I could not be more pleased to announce that I just signed a book deal with Milkweed Editions for the publication of my latest essay collection, Rising: Essays from America’s Disappearing Shore. It will hit bookshelves in early 2018! Until then you can follow me on Twitter to get all the latest updates @elizabetharush.
This past spring I taught a course called “Climate Change and the Stories We Tell” wherein my students interviewed longtime Maine residents about the ways in which climate change had already transformed their lives and livelihoods. I gave a presentation about the course last week at the University of Maine and the Kennebec Journal was there. Check out their coverage here.
And if you want to see the fabulous immersive archive of climate change stories my students designed and populated go to: www.bates/climatechange.
It is an honor to have been selected by the National Association of Science Writers for their Science in Society Award for my Urban Omnibus article on managed retreat in Staten Island.
Below is an excerpt from the press release:
“Leaving the Sea: Staten Islanders Experiment with Managed Retreat” was published Feb. 11, 2015, in the online Urban Omnibus. In the article, Rush covers the debate in Staten Island communities over whether to stay put or retreat from the shoreline, in the face of sea-level rise and stronger storms arising from climate change. She explores the costs and benefits of the strategy of “managed retreat,” whereby homeowner buyouts address the realities of climate change in vulnerable coastal communities. The judges commented, “Truly local reporting is crucial not just during natural disasters, when the national media may be present, but during the long, often painful and messy aftermath. That’s when decisions are made, too often without scrutiny, that can shape the nature of a town and the fates of its residents for generations to come. In her article, Rush follows one such set of decisions, made after Hurricane Sandy’s floodwaters receded. She does so with tenacity, commitment, and empathy. Her richly reported feature sheds light on the tough choices and many policy and administrative complexities impacting one flooded neighborhood. In so doing, the piece provides a clarifying look at unresolved facets of local-scale resilience and recovery that small communities around the world are likely to encounter as the impacts of climate change intensify in the coming years.”
The Howard Foundation awards a limited number of fellowships each year for independent projects in selected fields, targeting its support specifically to early mid-career individuals, those who have achieved recognition for at least one major project. Nine fellowships of $33,000 were awarded in April 2016 for 2016-2017 in the fields of Creative Non-Fiction, Literary Translation into English, Film Studies, and Literary Studies. I am honored to announce that I have been granted a Howard Foundation Fellowship in Creative Nonfiction to aid in the completion of my book Something Like Vertigo: Essays from the American Shore.
The George A. and Eliza Gardner Howard Foundation was established in 1952 by Nicea Howard in memory of her grandparents. Miss Howard had a special interest in furthering the personal development of promising individuals at the crucial middle stages of their careers in the liberal and creative arts.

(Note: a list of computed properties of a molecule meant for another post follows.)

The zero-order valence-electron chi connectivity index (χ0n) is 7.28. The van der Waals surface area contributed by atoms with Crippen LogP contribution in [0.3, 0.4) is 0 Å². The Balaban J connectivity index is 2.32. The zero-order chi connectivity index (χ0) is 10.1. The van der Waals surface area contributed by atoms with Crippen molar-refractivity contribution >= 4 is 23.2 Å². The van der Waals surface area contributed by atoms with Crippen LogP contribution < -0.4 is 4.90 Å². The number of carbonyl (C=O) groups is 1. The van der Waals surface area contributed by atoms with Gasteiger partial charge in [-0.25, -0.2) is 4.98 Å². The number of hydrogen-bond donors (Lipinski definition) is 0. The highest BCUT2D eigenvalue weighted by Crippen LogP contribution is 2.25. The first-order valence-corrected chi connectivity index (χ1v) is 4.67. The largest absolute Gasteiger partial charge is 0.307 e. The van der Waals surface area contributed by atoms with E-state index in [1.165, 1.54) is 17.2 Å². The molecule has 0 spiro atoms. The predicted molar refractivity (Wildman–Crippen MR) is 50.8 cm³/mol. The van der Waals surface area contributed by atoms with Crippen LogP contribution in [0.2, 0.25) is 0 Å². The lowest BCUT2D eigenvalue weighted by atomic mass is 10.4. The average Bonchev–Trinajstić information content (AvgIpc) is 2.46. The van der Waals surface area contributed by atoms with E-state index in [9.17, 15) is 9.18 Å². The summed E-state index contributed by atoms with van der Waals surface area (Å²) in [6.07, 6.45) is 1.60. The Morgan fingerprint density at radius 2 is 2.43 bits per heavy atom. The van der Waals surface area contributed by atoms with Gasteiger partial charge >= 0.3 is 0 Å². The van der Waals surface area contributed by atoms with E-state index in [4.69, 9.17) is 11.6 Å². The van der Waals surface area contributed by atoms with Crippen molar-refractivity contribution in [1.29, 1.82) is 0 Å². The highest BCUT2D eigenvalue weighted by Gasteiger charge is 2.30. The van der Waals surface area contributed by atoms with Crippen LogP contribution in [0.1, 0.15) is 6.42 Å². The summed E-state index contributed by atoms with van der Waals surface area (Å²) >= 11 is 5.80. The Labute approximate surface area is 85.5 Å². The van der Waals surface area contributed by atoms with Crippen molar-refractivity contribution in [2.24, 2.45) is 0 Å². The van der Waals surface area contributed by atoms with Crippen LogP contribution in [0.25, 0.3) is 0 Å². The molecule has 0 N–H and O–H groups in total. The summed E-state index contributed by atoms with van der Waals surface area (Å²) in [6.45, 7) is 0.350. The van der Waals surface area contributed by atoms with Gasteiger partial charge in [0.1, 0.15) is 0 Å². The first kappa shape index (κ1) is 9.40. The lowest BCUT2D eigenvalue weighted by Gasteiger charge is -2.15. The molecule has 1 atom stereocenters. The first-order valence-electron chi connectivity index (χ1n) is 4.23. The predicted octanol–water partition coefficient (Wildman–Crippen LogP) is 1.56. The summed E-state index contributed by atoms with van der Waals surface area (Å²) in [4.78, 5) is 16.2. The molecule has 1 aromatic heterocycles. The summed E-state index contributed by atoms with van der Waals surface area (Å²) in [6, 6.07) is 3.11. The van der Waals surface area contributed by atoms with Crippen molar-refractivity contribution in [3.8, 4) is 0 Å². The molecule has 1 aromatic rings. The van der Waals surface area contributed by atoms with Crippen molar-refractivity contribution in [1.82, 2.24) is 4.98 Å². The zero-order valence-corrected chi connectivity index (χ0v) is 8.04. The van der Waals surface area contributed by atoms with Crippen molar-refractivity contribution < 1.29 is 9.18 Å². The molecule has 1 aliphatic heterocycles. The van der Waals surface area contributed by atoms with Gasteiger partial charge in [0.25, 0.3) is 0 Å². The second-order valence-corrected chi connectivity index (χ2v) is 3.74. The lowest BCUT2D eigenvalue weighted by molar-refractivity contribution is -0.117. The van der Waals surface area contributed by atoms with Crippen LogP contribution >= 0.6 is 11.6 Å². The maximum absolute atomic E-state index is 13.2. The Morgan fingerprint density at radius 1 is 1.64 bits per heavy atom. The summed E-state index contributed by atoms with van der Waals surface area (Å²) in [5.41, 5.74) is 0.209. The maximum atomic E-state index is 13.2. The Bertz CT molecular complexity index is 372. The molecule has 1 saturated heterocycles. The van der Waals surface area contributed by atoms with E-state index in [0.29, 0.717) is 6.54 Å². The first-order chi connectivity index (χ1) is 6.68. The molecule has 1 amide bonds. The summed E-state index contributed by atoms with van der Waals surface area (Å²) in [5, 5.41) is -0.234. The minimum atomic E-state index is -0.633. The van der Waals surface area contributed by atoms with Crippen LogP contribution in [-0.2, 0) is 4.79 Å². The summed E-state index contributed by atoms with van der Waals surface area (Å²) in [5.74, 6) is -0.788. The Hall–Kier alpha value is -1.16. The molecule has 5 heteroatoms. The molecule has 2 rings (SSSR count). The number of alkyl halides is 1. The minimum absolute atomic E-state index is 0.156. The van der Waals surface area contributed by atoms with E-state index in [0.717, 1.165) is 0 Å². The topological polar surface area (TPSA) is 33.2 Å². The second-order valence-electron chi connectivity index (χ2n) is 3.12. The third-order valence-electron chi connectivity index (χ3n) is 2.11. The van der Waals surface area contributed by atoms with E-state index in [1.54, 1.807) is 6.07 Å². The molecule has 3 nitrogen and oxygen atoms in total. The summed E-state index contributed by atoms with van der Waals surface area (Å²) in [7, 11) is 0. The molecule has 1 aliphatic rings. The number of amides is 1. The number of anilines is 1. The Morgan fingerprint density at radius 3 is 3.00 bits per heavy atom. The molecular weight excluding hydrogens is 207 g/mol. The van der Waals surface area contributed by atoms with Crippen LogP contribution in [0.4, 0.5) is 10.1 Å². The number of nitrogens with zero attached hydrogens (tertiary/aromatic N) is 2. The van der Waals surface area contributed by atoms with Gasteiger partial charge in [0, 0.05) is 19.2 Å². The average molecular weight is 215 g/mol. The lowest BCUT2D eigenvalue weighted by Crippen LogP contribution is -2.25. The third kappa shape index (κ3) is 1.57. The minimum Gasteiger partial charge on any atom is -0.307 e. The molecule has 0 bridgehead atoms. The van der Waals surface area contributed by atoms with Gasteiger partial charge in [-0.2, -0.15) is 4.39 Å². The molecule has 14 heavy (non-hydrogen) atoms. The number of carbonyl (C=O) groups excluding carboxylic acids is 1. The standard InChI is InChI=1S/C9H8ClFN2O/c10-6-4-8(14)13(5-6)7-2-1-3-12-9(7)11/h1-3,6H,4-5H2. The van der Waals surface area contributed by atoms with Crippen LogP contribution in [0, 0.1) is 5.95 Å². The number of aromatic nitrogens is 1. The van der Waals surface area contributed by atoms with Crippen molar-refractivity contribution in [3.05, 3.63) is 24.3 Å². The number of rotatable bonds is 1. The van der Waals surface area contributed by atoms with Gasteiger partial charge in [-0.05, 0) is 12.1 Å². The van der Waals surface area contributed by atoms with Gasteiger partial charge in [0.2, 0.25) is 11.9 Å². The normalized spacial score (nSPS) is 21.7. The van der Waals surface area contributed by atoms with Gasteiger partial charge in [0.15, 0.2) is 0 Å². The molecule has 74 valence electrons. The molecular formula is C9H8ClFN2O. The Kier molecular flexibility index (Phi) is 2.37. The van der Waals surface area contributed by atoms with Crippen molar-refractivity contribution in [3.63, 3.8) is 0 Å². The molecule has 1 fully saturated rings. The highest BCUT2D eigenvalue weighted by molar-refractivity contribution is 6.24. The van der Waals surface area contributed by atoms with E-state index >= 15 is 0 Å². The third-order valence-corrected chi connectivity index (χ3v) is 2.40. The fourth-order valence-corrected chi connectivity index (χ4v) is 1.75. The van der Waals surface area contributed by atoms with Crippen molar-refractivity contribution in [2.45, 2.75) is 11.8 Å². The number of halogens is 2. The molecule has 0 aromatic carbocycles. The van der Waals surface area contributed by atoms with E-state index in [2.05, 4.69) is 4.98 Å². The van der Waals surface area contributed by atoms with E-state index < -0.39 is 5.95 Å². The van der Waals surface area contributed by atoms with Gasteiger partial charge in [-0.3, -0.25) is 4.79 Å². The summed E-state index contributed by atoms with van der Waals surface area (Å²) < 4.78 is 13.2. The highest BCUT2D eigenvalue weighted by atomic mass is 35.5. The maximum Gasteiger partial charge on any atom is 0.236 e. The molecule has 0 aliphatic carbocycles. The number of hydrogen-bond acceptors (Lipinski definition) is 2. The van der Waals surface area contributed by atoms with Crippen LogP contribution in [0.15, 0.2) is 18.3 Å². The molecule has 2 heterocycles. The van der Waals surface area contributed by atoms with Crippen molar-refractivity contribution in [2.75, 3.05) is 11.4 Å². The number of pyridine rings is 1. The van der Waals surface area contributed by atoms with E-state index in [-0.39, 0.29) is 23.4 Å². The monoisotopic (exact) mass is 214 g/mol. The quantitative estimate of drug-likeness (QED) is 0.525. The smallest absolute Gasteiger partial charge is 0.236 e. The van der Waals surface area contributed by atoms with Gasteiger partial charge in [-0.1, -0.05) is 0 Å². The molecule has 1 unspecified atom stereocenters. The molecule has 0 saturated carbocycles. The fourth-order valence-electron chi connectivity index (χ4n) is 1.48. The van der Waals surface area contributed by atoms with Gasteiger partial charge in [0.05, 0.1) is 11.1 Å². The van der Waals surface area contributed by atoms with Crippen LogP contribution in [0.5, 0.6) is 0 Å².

I am pleased to announce that I will be the guest writer at the “Writing From Nature” writing retreat hosted by the fabulous Chris Woodside, editor of Appalachia Journal. If you are interested in attending click here for more information.
It is with great pleasure that I am returning to Hanoi this week for a solo exhibition and book launch. Still Lifes from a Vanishing City will be on view from Friday April 15th – April 29th at Hanoi’s leading art gallery, Art Vietnam. Come stop by and say hello if you are in the neighborhood. And if you can’t make it at least check out this nice write-up by the Hanoi Grapevine.
Unearthing Ideas in the Elements: A Weekend on Stone Pond with Chris Woodside, writer and editor of Appalachia journal
I was recently invited to be the Writer-in-Residence at the H.J. Andrews Experimental Forest this Summer. These residencies are part of the Long-Term Ecological Reflections program sponsored by the Spring Creek Project, in conjunction with the U.S. ForestService. Now in its twelfth year, and intended to continue for 200 years, Long-Term Ecological Reflections aims to encourage writing and thinking that is finely attuned to place, and to the deep continuity of natural and human processes. Previous writers-in-residence at the Andrews Forest have included Jane Hirshfield, Joseph Bruchac, Linda Hogan, Scott Russell Sanders, MaryEvelyn Tucker, DJ Spooky, Pattiann Rogers, Alison Hawthorne Deming, Sandra Alcosser, Robert Michael Pyle, Robin Kimmerer, Scott Slovic, and David Gessner among others. I couldn’t be more honored or thrilled. Viva la Oregon!
One of the largest coastal wetlands in the world is currently losing a football field of land every hour…read more here: http://mondediplo.com/2015/11/11louisiana
My writing on sea level rise in the New Republic provoked the largest number of email responses of my life (not all of them hyper enthusiastic). I must be doing something right.